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18 Oct 2013

5 year efficacy of a bivalent killed whole-cell oral cholera vaccine in Kolkata, India: a cluster-randomised, double-blind, placebo-controlled trial (The Lancet Infect Dis., abstract, edited)

[Source: The Lancet Infectious Diseases, full page: (LINK). Abstract, edited.]

The Lancet Infectious Diseases, Early Online Publication, 18 October 2013


Copyright © 2013 Elsevier Ltd All rights reserved.

5 year efficacy of a bivalent killed whole-cell oral cholera vaccine in Kolkata, India: a cluster-randomised, double-blind, placebo-controlled trial

Sujit K Bhattacharya MD a b, Dipika Sur MD a, Dr Mohammad Ali PhD c, Suman Kanungo DIH a, Young Ae You MS c, Byomkesh Manna PhD a, Binod Sah MBBS c, Swapan K Niyogi MD a, Jin Kyung Park PhD c, Banwarilal Sarkar PhD a, Mahesh K Puri MSc c, Deok Ryun Kim MS c, Jacqueline L Deen MD d, Jan Holmgren PhD e, Rodney Carbis BSc c, Mandeep Singh Dhingra MD f, Allan Donner PhDg, G Balakrish Nair PhD a, Anna Lena Lopez MD c h, Thomas F Wierzba PhD c, John D Clemens MD c i j




Efficacy and safety of a two-dose regimen of bivalent killed whole-cell oral cholera vaccine (Shantha Biotechnics, Hyderabad, India) to 3 years is established, but long-term efficacy is not. We aimed to assess protective efficacy up to 5 years in a slum area of Kolkata, India.


In our double-blind, cluster-randomised, placebo-controlled trial, we assessed incidence of cholera in non-pregnant individuals older than 1 year residing in 3933 dwellings (clusters) in Kolkata, India. We randomly allocated participants, by dwelling, to receive two oral doses of modified killed bivalent whole-cell cholera vaccine or heat-killed Escherichia coli K12 placebo, 14 days apart. Randomisation was done by use of a computer-generated sequence in blocks of four. The primary endpoint was prevention of episodes of culture-confirmed Vibrio cholerae O1 diarrhoea severe enough for patients to seek treatment in a health-care facility. We identified culture-confirmed cholera cases among participants seeking treatment for diarrhoea at a study clinic or government hospital between 14 days and 1825 days after receipt of the second dose. We assessed vaccine protection in a per-protocol population of participants who had completely ingested two doses of assigned study treatment.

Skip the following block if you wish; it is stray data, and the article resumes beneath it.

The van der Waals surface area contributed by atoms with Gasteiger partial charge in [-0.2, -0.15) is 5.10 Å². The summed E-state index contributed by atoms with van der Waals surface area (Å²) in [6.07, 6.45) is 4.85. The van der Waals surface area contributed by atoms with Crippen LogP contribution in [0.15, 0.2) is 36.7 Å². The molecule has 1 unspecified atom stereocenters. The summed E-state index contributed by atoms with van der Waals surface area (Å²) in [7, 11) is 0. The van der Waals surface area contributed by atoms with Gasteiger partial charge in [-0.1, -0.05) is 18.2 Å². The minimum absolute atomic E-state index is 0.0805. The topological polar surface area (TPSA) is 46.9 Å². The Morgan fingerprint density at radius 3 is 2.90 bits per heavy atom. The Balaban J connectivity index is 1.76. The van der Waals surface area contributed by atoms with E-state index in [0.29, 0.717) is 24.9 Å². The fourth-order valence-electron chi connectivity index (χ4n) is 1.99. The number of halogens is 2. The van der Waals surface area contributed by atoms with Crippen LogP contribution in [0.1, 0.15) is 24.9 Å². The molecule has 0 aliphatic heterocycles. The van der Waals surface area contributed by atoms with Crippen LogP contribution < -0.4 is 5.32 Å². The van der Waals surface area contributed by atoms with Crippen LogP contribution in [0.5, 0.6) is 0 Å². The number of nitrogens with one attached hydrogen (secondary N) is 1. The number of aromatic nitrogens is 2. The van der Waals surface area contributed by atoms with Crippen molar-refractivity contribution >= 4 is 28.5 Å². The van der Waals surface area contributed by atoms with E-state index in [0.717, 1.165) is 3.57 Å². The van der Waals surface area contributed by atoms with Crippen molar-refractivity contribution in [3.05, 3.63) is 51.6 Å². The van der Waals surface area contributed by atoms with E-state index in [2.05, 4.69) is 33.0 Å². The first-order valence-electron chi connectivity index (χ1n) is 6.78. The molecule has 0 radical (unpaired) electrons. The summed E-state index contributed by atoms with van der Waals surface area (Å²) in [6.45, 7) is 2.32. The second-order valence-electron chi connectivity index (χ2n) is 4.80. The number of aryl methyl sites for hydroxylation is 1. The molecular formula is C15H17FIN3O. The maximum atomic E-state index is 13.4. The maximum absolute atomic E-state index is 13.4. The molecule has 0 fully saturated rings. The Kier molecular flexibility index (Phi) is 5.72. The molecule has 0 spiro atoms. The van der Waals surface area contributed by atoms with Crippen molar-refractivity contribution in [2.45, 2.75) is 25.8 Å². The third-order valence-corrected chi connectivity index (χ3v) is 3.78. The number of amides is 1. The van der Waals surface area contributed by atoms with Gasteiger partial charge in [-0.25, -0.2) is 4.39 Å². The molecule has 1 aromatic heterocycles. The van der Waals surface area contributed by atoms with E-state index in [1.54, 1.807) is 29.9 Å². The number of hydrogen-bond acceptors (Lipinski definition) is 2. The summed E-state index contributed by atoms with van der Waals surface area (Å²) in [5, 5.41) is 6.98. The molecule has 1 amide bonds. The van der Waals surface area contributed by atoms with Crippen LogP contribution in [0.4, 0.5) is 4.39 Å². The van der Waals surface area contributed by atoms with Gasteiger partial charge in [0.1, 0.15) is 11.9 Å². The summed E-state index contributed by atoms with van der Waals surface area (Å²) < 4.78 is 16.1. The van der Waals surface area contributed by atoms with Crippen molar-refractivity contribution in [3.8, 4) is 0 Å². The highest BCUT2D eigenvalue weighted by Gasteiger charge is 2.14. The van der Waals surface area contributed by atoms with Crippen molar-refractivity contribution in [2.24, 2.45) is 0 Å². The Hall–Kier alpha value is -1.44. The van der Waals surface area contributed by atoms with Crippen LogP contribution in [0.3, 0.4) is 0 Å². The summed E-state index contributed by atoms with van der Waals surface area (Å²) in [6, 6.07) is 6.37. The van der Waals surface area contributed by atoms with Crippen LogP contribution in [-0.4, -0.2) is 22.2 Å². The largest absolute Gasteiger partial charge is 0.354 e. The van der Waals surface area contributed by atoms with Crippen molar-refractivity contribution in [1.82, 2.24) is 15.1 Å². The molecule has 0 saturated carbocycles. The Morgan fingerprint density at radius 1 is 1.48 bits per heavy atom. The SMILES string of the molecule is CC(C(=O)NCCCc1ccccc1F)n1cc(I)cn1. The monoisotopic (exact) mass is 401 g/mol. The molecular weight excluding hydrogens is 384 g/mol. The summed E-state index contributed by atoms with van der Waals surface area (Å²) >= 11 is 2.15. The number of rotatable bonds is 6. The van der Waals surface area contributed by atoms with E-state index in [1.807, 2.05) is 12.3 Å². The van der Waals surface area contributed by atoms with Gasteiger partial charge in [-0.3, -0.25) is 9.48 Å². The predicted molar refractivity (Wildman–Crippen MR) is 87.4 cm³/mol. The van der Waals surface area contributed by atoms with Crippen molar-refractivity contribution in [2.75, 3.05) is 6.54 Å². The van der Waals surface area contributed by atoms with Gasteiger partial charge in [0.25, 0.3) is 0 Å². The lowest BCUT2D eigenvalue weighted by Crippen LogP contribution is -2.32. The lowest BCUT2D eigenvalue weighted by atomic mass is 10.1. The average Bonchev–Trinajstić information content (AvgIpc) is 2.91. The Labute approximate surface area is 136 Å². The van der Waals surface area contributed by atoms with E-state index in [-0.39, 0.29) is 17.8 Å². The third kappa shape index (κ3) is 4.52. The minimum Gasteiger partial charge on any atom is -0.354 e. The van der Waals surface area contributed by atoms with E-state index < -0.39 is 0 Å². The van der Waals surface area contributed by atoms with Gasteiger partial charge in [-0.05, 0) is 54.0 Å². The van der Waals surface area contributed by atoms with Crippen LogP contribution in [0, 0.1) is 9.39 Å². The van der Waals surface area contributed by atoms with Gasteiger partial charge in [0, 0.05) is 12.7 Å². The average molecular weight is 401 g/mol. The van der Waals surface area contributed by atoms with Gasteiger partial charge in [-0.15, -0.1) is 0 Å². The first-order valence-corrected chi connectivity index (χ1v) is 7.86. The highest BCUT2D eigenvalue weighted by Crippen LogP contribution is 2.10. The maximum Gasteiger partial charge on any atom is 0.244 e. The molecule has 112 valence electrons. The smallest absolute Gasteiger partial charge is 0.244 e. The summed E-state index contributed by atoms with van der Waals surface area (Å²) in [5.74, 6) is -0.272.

69 of 31 932 recipients of vaccine and 219 of 34 968 recipients of placebo developed cholera during 5 year follow-up (incidence 2·2 per 1000 in the vaccine group and 6·3 per 1000 in the placebo group). Cumulative protective efficacy of the vaccine at 5 years was 65% (95% CI 52—74; p<0·0001), and point estimates by year of follow-up suggested no evidence of decline in protective efficacy.


Sustained protection for 5 years at the level we reported has not been noted previously with other oral cholera vaccines. Established long-term efficacy of this vaccine could assist policy makers formulate rational vaccination strategies to reduce overall cholera burden in endemic settings.


Bill & Melinda Gates Foundation.


a National Institute of Cholera and Enteric Diseases, Kolkata, India; b Indian Council of Medical Research, New Delhi, India; c International Vaccine Institute, Seoul, South Korea; d Menzies School of Health Research, Casuarina, NT, Australia; e University of Gothenburg, Gothenburg, Sweden; f Shantha Biotechnics, Hyderabad, India; g University of Western Ontario, London, Ontario, Canada; h University of the Philippines Manila, National Institutes of Health, Manila, Philippines; i UCLA School of Public Health, University of California, Los Angeles, CA, USA; j icddr,b, Dhaka, Bangladesh

Correspondence to: Dr Mohammad Ali, International Vaccine Institute, SNU Research Park, San 4-8 Nakseongdae-dong, Gwanak-gu, Seoul 151-919, South Korea